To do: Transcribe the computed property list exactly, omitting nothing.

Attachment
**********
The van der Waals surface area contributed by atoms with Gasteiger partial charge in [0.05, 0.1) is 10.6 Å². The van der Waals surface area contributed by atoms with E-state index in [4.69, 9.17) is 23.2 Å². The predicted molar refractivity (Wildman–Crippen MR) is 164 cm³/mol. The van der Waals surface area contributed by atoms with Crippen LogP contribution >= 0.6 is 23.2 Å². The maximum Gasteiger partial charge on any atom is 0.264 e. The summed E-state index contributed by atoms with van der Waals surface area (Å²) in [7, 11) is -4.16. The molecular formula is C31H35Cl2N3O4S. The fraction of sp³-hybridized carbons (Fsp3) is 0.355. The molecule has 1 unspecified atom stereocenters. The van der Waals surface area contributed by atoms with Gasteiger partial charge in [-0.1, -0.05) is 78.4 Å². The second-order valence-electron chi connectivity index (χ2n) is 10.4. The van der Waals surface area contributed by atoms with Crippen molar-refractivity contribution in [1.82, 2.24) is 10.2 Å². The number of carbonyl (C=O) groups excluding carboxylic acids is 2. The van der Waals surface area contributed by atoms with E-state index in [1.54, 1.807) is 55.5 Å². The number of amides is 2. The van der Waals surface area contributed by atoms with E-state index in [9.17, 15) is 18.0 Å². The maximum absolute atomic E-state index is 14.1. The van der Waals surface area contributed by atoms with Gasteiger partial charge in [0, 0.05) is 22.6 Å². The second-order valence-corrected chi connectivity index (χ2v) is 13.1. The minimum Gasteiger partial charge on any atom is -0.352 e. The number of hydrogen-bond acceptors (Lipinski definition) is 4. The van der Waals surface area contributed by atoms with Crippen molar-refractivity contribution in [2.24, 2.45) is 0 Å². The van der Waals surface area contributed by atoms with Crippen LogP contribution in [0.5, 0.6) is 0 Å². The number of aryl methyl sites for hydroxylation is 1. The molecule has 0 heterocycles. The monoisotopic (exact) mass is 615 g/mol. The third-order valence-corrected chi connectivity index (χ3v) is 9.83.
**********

The van der Waals surface area contributed by atoms with Gasteiger partial charge in [0.05, 0.1) is 10.6 Å². The van der Waals surface area contributed by atoms with E-state index in [4.69, 9.17) is 23.2 Å². The predicted molar refractivity (Wildman–Crippen MR) is 164 cm³/mol. The van der Waals surface area contributed by atoms with Crippen LogP contribution >= 0.6 is 23.2 Å². The maximum Gasteiger partial charge on any atom is 0.264 e. The summed E-state index contributed by atoms with van der Waals surface area (Å²) in [7, 11) is -4.16. The molecular formula is C31H35Cl2N3O4S. The fraction of sp³-hybridized carbons (Fsp3) is 0.355. The molecule has 1 unspecified atom stereocenters. The van der Waals surface area contributed by atoms with Gasteiger partial charge in [-0.1, -0.05) is 78.4 Å². The second-order valence-electron chi connectivity index (χ2n) is 10.4. The van der Waals surface area contributed by atoms with Crippen molar-refractivity contribution in [1.82, 2.24) is 10.2 Å². The number of carbonyl (C=O) groups excluding carboxylic acids is 2. The van der Waals surface area contributed by atoms with E-state index in [1.54, 1.807) is 55.5 Å². The number of amides is 2. The van der Waals surface area contributed by atoms with E-state index in [9.17, 15) is 18.0 Å². The maximum absolute atomic E-state index is 14.1. The van der Waals surface area contributed by atoms with Gasteiger partial charge in [0, 0.05) is 22.6 Å². The second-order valence-corrected chi connectivity index (χ2v) is 13.1. The minimum Gasteiger partial charge on any atom is -0.352 e. The number of hydrogen-bond acceptors (Lipinski definition) is 4. The van der Waals surface area contributed by atoms with Crippen molar-refractivity contribution in [2.24, 2.45) is 0 Å². The van der Waals surface area contributed by atoms with Crippen LogP contribution in [0.5, 0.6) is 0 Å². The number of aryl methyl sites for hydroxylation is 1. The molecule has 0 heterocycles. The monoisotopic (exact) mass is 615 g/mol. The third-order valence-corrected chi connectivity index (χ3v) is 9.83.